The F4U-1A, like many other American aircraft, is a sitting duck when travelling at low speeds while excelling at high speeds, usually above 300 km/h. While not the most agile aircraft, the F4U-1A possesses the R-2800 radial engine, which has superb thrust and power at altitudes beginning at 3,000 metres and going up to around 6,500 metres (though it can still excel at lower altitudes). Due to possessing 6 x M2 Browning .50 calibre machine guns with M8 API ammunition, the Corsair also excels in head-ons against enemies. One of the things to never do against a Corsair is engaging in a head-on. This is simply asking to suffer a fiery, explosive deconstruction at the hands of the 6 powerful guns of the Corsair. Even a successful head-on can still result in critical damage to one own plane's wings, engine, or even a pilot-snipe. Head-ons should be avoided at all costs.
The primary tactics of someone who aims to counter this aircraft should be tactics that will bleed energy from the F4U-1A, making it slow, low or a combination of both. This can be accomplished in many ways, but the two main methods are:
- Turning: In an aircraft that turns better, bait the F4U-1A into a turning fight. Gradually eat away at its speed while out-turning it in order to acquire a shot. However, smart pilots will usually break off the turn and start climbing. Should this happen, either try to follow it in the climb (Spitfires and zeroes should be able to do this) or stay low to bait the F4U-1A down again and repeat the process.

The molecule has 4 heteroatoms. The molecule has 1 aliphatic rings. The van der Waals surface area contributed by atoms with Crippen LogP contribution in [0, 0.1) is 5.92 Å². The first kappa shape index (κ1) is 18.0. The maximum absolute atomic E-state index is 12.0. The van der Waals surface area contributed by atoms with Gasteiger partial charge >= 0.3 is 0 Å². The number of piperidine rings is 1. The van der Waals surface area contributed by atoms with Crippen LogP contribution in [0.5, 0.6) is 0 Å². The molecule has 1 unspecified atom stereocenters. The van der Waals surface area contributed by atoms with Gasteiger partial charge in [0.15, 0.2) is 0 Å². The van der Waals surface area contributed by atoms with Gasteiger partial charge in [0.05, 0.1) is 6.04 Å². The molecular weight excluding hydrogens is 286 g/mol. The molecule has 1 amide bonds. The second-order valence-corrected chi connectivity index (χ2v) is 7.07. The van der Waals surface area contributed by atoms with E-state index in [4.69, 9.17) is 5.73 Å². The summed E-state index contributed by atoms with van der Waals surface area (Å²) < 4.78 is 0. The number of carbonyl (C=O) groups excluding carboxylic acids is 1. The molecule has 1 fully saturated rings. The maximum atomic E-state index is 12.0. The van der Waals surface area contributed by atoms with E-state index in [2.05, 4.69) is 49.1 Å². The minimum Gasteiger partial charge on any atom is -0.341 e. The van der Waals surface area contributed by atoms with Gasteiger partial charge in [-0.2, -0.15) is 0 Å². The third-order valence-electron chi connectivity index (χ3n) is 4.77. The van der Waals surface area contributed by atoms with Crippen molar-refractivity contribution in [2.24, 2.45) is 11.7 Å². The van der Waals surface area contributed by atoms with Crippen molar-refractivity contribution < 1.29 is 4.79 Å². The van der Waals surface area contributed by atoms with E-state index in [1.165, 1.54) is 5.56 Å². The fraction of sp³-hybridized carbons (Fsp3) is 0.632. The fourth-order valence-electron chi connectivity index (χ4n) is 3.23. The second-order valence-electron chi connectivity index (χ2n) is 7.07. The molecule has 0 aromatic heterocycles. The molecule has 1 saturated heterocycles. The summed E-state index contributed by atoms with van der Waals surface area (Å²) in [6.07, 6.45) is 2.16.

- Energy-Fighting: In planes such as the Bf 109 F-1, which are not as nimble as the Corsair, turning against the Corsair is not a viable option. In planes such as this, one should try to cause a stall by using manoeuvres that cause the Corsair to lose energy faster than the other plane. One method of doing this by simply being above it, and to the front quarter. Pretend to engage in a head-on pass with it. Corsair pilots will usually engage a target in a head-on and attempt to follow through to destroy its enemy. Once around 2.5 km/1.5 miles away from the Corsair, gradually begin making the dive shallower by aiming above the Corsair (if using mouse-aim) or by pulling up on the elevator slightly. Gradually intensify it, until once at 1 km away from the Corsair, it is aiming upwards at a steep angle. Once this happens, break into a chandelle (An Immelmann turn done while banking the plane slightly), using the energy that has been built up in the dive, and dive back down onto the Corsair. The enemy pilot, should he have continued to try to track its target through the entire process, should have lost energy and entered a low-energy state. This means that he/she is a sitting duck. Bring guns to bear and destroy them.